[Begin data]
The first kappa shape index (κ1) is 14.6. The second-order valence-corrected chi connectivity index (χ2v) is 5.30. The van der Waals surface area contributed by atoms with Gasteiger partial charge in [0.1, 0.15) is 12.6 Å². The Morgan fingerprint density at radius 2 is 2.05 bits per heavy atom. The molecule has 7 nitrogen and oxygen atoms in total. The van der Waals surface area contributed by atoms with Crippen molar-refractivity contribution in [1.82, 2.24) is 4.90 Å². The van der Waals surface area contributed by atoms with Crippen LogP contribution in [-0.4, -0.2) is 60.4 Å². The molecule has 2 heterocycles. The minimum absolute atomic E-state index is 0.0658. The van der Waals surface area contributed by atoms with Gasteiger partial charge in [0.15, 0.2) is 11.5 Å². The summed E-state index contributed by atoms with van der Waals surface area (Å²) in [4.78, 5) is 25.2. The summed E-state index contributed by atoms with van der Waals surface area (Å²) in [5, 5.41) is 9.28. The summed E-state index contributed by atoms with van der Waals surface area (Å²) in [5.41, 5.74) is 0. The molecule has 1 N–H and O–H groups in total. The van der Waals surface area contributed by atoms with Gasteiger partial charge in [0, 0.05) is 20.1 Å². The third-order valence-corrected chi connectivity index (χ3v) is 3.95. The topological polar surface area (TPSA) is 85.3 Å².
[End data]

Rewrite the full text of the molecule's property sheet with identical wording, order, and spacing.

The first kappa shape index (κ1) is 14.6. The second-order valence-corrected chi connectivity index (χ2v) is 5.30. The van der Waals surface area contributed by atoms with Gasteiger partial charge in [0.1, 0.15) is 12.6 Å². The Morgan fingerprint density at radius 2 is 2.05 bits per heavy atom. The molecule has 7 nitrogen and oxygen atoms in total. The van der Waals surface area contributed by atoms with Crippen molar-refractivity contribution in [1.82, 2.24) is 4.90 Å². The van der Waals surface area contributed by atoms with Crippen LogP contribution in [-0.4, -0.2) is 60.4 Å². The molecule has 2 heterocycles. The minimum absolute atomic E-state index is 0.0658. The van der Waals surface area contributed by atoms with Gasteiger partial charge in [0.15, 0.2) is 11.5 Å². The summed E-state index contributed by atoms with van der Waals surface area (Å²) in [4.78, 5) is 25.2. The summed E-state index contributed by atoms with van der Waals surface area (Å²) in [5, 5.41) is 9.28. The summed E-state index contributed by atoms with van der Waals surface area (Å²) in [5.41, 5.74) is 0. The molecule has 1 N–H and O–H groups in total. The van der Waals surface area contributed by atoms with Gasteiger partial charge in [0, 0.05) is 20.1 Å². The third-order valence-corrected chi connectivity index (χ3v) is 3.95. The topological polar surface area (TPSA) is 85.3 Å².